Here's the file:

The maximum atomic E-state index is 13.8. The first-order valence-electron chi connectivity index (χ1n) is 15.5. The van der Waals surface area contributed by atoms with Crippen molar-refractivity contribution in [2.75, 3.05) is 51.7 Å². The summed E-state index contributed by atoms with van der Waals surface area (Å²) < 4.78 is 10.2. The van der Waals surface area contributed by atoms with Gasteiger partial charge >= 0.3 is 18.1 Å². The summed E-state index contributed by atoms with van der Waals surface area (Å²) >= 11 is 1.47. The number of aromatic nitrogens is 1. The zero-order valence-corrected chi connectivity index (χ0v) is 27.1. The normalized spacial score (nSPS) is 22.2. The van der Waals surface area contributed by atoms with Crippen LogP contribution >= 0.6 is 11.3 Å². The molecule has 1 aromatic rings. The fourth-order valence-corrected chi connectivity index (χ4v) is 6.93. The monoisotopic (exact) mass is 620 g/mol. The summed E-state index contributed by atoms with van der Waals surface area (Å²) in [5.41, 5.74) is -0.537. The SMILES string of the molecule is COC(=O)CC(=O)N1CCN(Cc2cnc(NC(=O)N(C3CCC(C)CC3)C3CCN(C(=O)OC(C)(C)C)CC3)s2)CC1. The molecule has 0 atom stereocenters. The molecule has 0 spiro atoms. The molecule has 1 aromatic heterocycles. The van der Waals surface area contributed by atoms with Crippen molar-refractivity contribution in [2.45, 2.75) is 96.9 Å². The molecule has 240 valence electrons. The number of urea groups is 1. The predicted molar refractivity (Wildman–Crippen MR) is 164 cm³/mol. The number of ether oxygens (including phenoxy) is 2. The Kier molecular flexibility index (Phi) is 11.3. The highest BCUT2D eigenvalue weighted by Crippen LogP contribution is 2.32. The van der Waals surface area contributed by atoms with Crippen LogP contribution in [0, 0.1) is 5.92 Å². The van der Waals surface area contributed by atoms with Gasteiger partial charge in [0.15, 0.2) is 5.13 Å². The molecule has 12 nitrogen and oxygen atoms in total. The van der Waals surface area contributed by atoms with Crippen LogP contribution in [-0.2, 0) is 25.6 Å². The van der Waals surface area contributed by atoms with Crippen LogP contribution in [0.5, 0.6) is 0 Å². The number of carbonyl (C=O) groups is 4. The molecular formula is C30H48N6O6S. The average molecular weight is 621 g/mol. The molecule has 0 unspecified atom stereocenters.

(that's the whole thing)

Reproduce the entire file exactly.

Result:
The maximum atomic E-state index is 13.8. The first-order valence-electron chi connectivity index (χ1n) is 15.5. The van der Waals surface area contributed by atoms with Crippen molar-refractivity contribution in [2.75, 3.05) is 51.7 Å². The summed E-state index contributed by atoms with van der Waals surface area (Å²) < 4.78 is 10.2. The van der Waals surface area contributed by atoms with Gasteiger partial charge >= 0.3 is 18.1 Å². The summed E-state index contributed by atoms with van der Waals surface area (Å²) >= 11 is 1.47. The number of aromatic nitrogens is 1. The zero-order valence-corrected chi connectivity index (χ0v) is 27.1. The normalized spacial score (nSPS) is 22.2. The van der Waals surface area contributed by atoms with Crippen LogP contribution >= 0.6 is 11.3 Å². The molecule has 1 aromatic rings. The fourth-order valence-corrected chi connectivity index (χ4v) is 6.93. The monoisotopic (exact) mass is 620 g/mol. The summed E-state index contributed by atoms with van der Waals surface area (Å²) in [5.41, 5.74) is -0.537. The SMILES string of the molecule is COC(=O)CC(=O)N1CCN(Cc2cnc(NC(=O)N(C3CCC(C)CC3)C3CCN(C(=O)OC(C)(C)C)CC3)s2)CC1. The molecule has 0 atom stereocenters. The molecule has 0 spiro atoms. The molecule has 1 aromatic heterocycles. The van der Waals surface area contributed by atoms with Crippen molar-refractivity contribution in [2.45, 2.75) is 96.9 Å². The molecule has 240 valence electrons. The number of urea groups is 1. The predicted molar refractivity (Wildman–Crippen MR) is 164 cm³/mol. The number of ether oxygens (including phenoxy) is 2. The Kier molecular flexibility index (Phi) is 11.3. The highest BCUT2D eigenvalue weighted by Crippen LogP contribution is 2.32. The van der Waals surface area contributed by atoms with Crippen LogP contribution in [0, 0.1) is 5.92 Å². The van der Waals surface area contributed by atoms with Gasteiger partial charge in [0.15, 0.2) is 5.13 Å². The molecule has 12 nitrogen and oxygen atoms in total. The van der Waals surface area contributed by atoms with Crippen LogP contribution in [-0.2, 0) is 25.6 Å². The van der Waals surface area contributed by atoms with Crippen LogP contribution in [0.5, 0.6) is 0 Å². The number of carbonyl (C=O) groups is 4. The molecular formula is C30H48N6O6S. The average molecular weight is 621 g/mol. The molecule has 0 unspecified atom stereocenters.